It expanded outside Paris by establishing additional campuses in Dijon, Le Havre, Nancy and Reims. The institution is a member of the Association of Professional Schools of International Affairs and the Global Public Policy Network. Sciences Po was established in February 1872 as the École Libre des Sciences Politiques by a group of French intellectuals and businessmen led by Émile Boutmy, including Hippolyte Taine, Ernest Renan, Albert Sorel and Paul Leroy Beaulieu; the creation of the school was in response to widespread fears that the inadequacy of the French political and diplomatic corps would further diminish the country’s international stature, as France grappled with the aftermath of a series of crises including the defeat in the 1870 Franco-Prussian War, the demise of Napoleon III, the upheaval and massacre resulting from Paris Commune. The founders of the school sought to reform the training of French politicians by establishing a new "breeding ground where nearly all the major, non-technical state commissioners were trained.".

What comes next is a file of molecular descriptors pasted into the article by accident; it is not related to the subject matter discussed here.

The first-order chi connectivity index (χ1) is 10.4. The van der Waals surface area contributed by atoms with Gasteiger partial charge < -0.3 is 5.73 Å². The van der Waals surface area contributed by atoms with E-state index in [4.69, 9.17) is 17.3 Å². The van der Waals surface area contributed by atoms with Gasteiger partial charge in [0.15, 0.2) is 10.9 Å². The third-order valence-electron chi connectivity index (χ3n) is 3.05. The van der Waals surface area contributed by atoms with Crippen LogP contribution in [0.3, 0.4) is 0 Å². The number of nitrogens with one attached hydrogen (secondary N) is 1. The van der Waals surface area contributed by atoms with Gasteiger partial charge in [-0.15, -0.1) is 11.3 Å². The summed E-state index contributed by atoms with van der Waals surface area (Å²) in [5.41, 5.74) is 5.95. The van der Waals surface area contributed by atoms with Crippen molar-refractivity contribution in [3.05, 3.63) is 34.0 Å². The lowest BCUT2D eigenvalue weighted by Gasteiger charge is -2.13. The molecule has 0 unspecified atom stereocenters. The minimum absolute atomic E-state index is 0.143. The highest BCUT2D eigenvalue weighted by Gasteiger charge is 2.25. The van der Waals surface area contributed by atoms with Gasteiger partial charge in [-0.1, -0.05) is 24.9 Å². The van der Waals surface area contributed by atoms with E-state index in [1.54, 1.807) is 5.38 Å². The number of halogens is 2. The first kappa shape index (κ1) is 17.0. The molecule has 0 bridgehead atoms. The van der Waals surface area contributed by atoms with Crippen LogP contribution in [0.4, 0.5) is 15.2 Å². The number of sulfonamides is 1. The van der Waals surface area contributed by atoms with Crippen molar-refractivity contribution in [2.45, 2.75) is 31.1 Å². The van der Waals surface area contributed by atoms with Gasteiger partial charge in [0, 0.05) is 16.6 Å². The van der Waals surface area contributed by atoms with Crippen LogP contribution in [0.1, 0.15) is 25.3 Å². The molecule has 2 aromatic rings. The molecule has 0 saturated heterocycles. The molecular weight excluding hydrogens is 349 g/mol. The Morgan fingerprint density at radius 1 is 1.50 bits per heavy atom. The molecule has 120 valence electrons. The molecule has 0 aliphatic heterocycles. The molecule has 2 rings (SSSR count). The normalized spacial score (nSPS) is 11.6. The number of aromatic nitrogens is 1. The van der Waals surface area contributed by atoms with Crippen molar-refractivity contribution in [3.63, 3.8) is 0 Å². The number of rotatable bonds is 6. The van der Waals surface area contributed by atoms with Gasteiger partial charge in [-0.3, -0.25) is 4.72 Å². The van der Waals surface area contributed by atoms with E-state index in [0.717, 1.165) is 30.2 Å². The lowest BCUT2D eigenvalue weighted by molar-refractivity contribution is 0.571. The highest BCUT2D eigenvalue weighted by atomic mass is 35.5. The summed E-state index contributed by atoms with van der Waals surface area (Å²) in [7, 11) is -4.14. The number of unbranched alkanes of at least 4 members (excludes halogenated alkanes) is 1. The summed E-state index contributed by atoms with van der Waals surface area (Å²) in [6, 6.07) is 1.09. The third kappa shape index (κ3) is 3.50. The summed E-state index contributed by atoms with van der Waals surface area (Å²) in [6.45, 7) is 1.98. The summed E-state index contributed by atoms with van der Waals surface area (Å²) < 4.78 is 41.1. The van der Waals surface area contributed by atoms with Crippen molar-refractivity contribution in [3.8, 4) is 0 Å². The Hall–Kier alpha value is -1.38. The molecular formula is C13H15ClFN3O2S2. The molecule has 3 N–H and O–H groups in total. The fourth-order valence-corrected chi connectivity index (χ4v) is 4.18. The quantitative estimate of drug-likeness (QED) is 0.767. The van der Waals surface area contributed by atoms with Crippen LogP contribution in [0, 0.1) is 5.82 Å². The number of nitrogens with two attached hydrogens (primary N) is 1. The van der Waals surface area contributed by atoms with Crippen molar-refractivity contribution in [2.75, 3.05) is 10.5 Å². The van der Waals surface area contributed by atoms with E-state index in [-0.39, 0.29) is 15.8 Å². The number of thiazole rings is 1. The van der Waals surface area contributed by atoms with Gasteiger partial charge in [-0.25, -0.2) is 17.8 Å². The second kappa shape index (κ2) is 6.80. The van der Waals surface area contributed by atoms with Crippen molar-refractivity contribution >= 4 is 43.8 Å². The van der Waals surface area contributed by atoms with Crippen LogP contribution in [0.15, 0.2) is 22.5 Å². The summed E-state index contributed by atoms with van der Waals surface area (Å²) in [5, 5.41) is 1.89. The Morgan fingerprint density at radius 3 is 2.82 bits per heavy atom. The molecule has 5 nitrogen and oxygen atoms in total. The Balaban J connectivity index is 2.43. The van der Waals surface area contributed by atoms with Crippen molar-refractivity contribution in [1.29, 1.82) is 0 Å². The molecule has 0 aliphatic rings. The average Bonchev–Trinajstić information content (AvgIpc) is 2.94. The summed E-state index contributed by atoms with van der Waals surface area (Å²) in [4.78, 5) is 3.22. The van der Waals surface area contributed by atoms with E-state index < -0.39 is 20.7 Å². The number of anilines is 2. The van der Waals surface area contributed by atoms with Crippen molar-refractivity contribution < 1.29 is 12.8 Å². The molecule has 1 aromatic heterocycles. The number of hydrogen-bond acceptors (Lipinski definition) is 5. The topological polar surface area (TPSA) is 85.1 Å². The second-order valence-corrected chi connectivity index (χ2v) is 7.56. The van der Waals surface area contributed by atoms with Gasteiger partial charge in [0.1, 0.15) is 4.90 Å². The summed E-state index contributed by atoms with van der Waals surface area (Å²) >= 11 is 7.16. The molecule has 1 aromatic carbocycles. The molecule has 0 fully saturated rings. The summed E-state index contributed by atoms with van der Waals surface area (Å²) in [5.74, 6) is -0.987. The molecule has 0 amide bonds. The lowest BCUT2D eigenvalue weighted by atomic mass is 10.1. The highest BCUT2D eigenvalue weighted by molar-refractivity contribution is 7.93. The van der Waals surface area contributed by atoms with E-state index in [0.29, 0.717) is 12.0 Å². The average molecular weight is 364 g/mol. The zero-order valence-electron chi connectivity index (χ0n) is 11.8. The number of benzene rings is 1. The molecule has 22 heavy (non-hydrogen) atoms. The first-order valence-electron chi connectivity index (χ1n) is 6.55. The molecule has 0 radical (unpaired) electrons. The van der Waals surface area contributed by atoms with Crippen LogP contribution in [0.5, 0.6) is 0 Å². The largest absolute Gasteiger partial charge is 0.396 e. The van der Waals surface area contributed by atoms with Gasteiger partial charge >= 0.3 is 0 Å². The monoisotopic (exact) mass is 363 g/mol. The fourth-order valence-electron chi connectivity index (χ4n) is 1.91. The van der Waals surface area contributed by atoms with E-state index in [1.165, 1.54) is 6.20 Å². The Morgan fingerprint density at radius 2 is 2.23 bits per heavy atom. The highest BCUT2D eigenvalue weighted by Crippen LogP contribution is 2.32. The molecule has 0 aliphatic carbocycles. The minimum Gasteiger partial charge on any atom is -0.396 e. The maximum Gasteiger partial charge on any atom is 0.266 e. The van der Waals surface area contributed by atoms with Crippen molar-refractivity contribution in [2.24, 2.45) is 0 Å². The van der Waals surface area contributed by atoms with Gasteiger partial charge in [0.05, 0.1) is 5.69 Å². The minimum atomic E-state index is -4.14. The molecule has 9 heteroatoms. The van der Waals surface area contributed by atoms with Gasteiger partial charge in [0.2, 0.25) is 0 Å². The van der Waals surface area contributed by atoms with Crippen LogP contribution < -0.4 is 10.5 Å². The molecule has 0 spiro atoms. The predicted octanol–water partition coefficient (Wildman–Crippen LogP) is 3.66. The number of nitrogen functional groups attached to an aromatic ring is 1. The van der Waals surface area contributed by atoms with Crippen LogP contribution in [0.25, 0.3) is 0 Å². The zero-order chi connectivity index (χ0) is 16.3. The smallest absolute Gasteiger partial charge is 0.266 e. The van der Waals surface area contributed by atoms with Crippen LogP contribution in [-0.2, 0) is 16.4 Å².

ELSP proved successful at preparing candidates for entry into senior civil service posts, acquired an image as a major feature of France’s political system. From 1901 to 1935, 92.5% of entrants to the Grands Corps de l'État, which comprises the most powerful and prestigious administrative bodies in the French civil service, had studied there.. In August 1894, the British Association for the Advancement of Science spoke out for the need to advance the study of politics along the lines of ELSP. Sidney and Beatrice Webb used the purpose and curriculum of Sciences Po as part of their inspiration for creating the London School of Economics in 1895. Sciences Po underwent significant reforms in the aftermath of France's liberation from Nazi occupation in 1945; the humiliation of France's surrender to Nazi Germany and the collapse of the Vichy regime provided the impetus for a major restructuring of the state's institutions. Charles de Gaulle, as leader of France's Provisional Government, appointed Michel Debré to overhaul the recruiting and training of public servants.